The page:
Some things are better the second time around. That might be said of President Obama's two inaugural addresses. Monday's version, delivered to a smaller, more subdued crowd outside the nation's Capitol, packed more inspirational punch and embraced a more ambitious and explicitly progressive agenda than did his first inaugural message four years ago.

The best presidential speeches tell America's story. That's what Obama's inaugural message did. Both explicitly and subtly, he borrowed from the Declaration of Independence, the preamble to the U.S. Constitution, President Abraham Lincoln's second inaugural message and the Rev. Martin Luther King Jr.'s great "I Have a Dream" sermon on the National Mall.

Obama used those words to impart context and meaning to the tasks that confront the nation today. Like previous challenges, he emphasized, today's work must be done by "we the people."

"The American people can no more meet the demands of today's world by acting alone than American soldiers could have met the forces of fascism or communism with muskets and militias," he said.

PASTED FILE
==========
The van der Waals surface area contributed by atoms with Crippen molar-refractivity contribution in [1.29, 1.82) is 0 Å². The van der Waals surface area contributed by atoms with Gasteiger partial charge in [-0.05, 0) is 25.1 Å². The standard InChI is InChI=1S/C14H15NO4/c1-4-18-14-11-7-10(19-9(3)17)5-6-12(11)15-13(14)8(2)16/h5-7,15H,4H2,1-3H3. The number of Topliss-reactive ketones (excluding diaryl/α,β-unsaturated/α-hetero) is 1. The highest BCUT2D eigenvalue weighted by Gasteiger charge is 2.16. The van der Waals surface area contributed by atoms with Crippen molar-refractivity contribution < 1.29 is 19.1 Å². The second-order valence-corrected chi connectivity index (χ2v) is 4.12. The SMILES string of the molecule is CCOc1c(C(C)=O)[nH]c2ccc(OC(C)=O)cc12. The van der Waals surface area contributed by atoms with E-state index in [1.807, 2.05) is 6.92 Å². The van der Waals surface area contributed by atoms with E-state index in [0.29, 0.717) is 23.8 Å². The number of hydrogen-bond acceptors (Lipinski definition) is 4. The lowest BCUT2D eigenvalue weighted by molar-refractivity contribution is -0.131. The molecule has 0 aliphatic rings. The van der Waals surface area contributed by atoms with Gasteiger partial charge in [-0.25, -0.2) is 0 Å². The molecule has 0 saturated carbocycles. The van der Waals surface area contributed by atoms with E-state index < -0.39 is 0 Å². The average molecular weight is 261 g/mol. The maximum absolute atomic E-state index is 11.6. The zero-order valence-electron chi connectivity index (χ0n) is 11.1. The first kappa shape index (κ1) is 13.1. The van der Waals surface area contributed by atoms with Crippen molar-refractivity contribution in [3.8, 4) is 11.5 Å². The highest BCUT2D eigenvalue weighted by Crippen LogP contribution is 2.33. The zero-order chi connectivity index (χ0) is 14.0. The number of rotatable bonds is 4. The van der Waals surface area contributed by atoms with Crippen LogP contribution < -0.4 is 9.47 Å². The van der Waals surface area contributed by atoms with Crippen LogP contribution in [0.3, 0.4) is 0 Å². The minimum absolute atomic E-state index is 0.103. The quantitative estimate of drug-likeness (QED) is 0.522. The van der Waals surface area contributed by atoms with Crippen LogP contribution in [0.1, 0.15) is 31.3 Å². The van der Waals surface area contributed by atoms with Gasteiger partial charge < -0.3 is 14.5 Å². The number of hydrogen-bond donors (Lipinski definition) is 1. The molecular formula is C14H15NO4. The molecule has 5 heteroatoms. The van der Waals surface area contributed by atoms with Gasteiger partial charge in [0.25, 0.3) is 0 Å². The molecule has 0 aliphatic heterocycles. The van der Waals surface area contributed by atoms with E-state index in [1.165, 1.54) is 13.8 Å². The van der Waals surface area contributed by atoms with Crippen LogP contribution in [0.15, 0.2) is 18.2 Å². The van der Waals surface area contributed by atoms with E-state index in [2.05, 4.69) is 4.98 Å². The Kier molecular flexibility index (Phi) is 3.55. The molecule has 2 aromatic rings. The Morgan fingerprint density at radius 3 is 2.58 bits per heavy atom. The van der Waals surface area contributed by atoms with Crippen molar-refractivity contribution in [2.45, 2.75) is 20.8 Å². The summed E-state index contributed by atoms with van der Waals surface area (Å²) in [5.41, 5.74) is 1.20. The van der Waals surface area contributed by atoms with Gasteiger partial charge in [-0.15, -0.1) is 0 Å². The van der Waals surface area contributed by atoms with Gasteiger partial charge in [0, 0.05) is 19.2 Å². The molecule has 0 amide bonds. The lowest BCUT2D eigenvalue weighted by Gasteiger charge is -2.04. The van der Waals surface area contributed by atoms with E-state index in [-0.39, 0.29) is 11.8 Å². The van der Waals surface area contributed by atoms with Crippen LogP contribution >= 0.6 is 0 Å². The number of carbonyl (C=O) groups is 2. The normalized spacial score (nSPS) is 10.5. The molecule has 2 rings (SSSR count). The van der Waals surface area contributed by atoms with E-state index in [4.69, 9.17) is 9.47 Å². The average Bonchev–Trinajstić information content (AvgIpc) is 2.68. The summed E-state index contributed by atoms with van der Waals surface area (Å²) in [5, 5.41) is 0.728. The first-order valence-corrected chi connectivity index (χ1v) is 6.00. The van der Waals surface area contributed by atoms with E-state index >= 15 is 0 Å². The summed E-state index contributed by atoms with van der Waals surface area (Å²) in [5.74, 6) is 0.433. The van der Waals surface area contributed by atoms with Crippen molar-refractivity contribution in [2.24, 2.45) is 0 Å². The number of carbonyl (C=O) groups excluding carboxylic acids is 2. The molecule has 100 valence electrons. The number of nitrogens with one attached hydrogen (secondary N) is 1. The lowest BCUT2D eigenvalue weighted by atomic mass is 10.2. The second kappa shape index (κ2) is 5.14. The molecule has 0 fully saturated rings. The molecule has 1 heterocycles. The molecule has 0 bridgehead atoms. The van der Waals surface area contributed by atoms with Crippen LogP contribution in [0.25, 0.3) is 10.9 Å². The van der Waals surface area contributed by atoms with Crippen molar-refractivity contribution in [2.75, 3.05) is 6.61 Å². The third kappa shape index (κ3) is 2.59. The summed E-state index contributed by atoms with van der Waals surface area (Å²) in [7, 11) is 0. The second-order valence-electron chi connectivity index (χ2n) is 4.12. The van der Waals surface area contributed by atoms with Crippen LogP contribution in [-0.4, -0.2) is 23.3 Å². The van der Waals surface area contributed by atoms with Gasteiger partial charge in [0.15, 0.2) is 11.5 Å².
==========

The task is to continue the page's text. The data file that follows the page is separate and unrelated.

Without naming his political opponents or extending an olive branch to Republicans, the Democratic president acknowledged that their "skepticism of central authority" is an abiding and legitimate American theme.

But history teaches that "preserving our individual freedoms ultimately requires collective action," Obama said. So does securing peace, prosperity and justice for all Americans.

He's right: It will take citizen participation to slow and respond to climate change, educate the workforce of tomorrow, rebuild the nation's infrastructure, rein in health care costs and meet the needs of the growing elderly population. It will take an engaged population "to remake our government, revamp our tax code, reform our schools, and empower our citizens with the skills they need to work harder, learn more, and reach higher.

"But while the means will change, our purpose endures: a nation that rewards the effort and determination of every single American," the president said.

Obama invited Americans to wider participation in the national project, but stopped short of calling for individual service and sacrifice, as President John F. Kennedy memorably did a half-century ago. Obama's message would have been stronger had he included such a call.

Americans deserve to hear straight talk from their leaders about what the times will require of them. They heard too little such talk in last year's presidential campaign. With Monday's speech, Obama began a new conversation with the American people, one that did well to emphasize Americans' shared destiny and collective responsibility for nation-building.

We hope to hear more from him in coming weeks about how all citizens can contribute to the 224-year-old American project.


An editorial of the Star Tribune, Minneapolis.